“Watching a nitrate print projected on the big screen is a rare privilege. It is our hope that a new generation of viewers will enjoy being part of this truly unique cinematic experience,” added Cherchi Usai.
The 500-seat Dryden Theatre at George Eastman House was built in 1950 through a gift of Ellen and George Dryden, and is one of the world’s few remaining archival venues suitable for the public exhibition of nitrate film. The theater is also fully equipped for the projection of analog films in a variety of formats. Digital projection equipment was installed in March 2013 as part of a major renovation of the theater’s interior. “The Dryden Theatre is the museum’s exhibition gallery for the art of film,” said Dr. Bruce Barnes, Ron and Donna Fielding Director, George Eastman House. “Presenting the best cinematic achievements as they were originally intended to be seen is a critical part of our mission as a cultural institution.”
For more information about The Nitrate Picture Show, visit eastmanhouse.org over the next few months.
About George Eastman House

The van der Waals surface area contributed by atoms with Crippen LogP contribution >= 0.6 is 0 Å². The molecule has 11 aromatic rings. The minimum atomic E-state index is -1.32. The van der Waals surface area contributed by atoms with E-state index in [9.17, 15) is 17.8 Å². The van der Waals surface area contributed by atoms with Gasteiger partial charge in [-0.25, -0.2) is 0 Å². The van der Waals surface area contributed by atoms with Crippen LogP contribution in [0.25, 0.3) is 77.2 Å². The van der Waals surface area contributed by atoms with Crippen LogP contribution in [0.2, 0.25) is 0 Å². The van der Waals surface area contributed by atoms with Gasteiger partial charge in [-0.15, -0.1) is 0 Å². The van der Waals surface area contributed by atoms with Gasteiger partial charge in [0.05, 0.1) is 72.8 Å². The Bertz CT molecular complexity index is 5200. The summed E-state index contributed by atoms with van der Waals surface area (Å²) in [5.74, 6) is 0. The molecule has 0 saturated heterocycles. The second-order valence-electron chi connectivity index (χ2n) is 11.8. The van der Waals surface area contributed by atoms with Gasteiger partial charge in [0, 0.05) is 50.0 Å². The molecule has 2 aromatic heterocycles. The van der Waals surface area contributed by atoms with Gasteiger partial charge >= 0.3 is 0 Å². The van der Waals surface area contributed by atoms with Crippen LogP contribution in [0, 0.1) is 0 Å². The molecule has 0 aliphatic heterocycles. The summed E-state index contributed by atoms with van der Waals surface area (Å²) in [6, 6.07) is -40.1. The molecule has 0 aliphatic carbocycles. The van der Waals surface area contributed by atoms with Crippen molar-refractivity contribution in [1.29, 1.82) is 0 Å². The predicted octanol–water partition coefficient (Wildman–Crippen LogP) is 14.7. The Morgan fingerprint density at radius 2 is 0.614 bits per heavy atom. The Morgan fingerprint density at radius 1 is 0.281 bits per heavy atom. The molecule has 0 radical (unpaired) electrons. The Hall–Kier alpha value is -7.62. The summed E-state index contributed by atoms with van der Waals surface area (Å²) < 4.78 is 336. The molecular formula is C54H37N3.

George Eastman House is located on the estate of George Eastman, the father of popular photography and motion picture film. Eastman House comprises world-class collections of photographs, motion pictures, photographic and cinematic technology, and photographically illustrated books. Established as an independent nonprofit institution in 1947, it is the world’s oldest photography museum and one of the earliest film archives. The archive houses 28,000 film titles and 4 million film-related publicity stills, posters, scores, scripts, and pre-cinema artifacts. Eastman House also holds the world’s largest collection of camera technology. Eastman House’s L. Jeffrey Selznick School of Film Preservation is regarded as the premier venue of professional training in film preservation, restoration, and archiving. Eastman House is also the archive in which many filmmakers have chosen to preserve their films, including Cecil B. DeMille, Martin Scorsese, Spike Lee, Ken Burns, and Kathryn Bigelow. Learn more at eastmanhouse.org.